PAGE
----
Unlike other methods, the use of encryption actually modifies the data so that it can’t be understood by others. The three most common systems are:-
This technology is frequently encountered on the Web, although it can also be used for non-Web data, such as e-mail, where it’s known as SSL/TLS (Transport Level Security). It involves the initial use of a public key exchange, allowing the two parties to agree on a ‘use once’ private encryption key or session key, which is then employed for encryption during a transaction.
This is better than SSL in that it encrypts the material provided by a particular kind of service at the time of leaving the server computer. However, when using a firewall you may have to enable port
22, as this is often used for incoming SSH connections. As a bonus, SSH is built into Mac OS X.
Providing the ultimate in security, in which everything is encrypted via a tunnel, this option can be expensive. The most common VPN protocol is IPsec, which has some support in Mac OS X 10.2, although Microsoft’s Point-to-Point Tunnelling Protocol (PPTP) is also accommodated.
Unlike wired networks, where access is restricted by the physical nature of cables, any radio-based system is intrinsically insecure. In fact, anyone can ‘listen-in’ to a normal Wi-Fi communication. For this reason you should must use encryption or other mechanisms to protect your data.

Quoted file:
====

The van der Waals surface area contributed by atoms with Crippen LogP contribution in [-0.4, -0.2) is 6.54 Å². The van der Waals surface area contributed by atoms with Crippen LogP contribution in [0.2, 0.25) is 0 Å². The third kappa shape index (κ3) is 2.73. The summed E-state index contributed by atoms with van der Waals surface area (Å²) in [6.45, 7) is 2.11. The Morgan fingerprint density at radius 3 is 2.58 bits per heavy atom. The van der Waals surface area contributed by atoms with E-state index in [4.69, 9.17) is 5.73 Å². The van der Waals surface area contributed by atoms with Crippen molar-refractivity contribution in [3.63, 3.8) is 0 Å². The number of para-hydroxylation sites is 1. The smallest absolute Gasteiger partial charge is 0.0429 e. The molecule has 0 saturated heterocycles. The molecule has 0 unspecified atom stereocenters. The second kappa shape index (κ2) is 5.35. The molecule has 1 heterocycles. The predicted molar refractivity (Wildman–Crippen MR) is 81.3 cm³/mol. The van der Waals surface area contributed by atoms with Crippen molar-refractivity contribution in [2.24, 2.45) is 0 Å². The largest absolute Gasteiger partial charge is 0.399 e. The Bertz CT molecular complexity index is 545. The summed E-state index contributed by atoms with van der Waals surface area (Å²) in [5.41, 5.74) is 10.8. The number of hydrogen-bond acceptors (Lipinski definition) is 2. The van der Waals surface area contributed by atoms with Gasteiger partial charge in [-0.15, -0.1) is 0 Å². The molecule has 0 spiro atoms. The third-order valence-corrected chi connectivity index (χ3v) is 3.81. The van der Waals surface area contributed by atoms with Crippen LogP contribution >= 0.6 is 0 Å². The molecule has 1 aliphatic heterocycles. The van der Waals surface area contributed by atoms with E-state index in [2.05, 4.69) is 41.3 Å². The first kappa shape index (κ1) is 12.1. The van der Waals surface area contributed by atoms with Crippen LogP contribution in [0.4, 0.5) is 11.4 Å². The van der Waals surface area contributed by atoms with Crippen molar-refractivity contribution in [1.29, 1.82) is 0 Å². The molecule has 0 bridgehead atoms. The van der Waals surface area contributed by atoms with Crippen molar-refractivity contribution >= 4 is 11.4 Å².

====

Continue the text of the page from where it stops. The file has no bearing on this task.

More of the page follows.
Older models of Apple’s Base Station and systems prior to Mac OS X 10.3 are limited to Wired Equivalent Privacy (WEP) encryption. Although WEP requires a password, it isn’t very secure. The 40-bit system is particularly poor, and even the 64-bit and 128-bit variations, supported by AirPort 2.0 software, can be ‘cracked’ by a specialised program in minutes.
The AirPort 2.0 software also provides extra security via Remote Authentication Dial-In User Service (RADIUS) and Cisco’s Lightweight Extensible Authentication Protocol (LEAP). However, the real problem with WEP can only be solved by the proposed 802.11c standard. In the meantime, if you have Mac OS X 10.3 or higher and a suitable Base Station, you can use Wi-Fi Protected Access (WPA), as developed by the Wi-Fi Alliance, which is supported by AirPort 3.2 software. Unfortunately, if any machine on a network continues to use WEP, the whole network, despite WPA, becomes less secure.
Apple’s standard AirPort software converts your password into a WEP encryption key, which is written in hexadecimal. This can be 40 or 128 bits long, employing 10 or 26 digits respectively, although older Base Stations only support the 40-bit system. This key, also known as a hex key and frequently preceded by a
$ (dollar) sign to indicate the use of hex code, can be found in the Classic Mac OS by running Apple’s AirPort Administration Utility and choosing Base Station ➡ Equivalent Network Password. This code can then be transferred into a non-Apple application.
Recent versions of Mac OS X let you enter a WEP passphrase, which it converts into an encryption key, although this is less secure than a password and doesn’t work with some Wi-Fi devices.
MacWorld magazine (UK), IDG Communications, 2002-3
©Ray White 2004.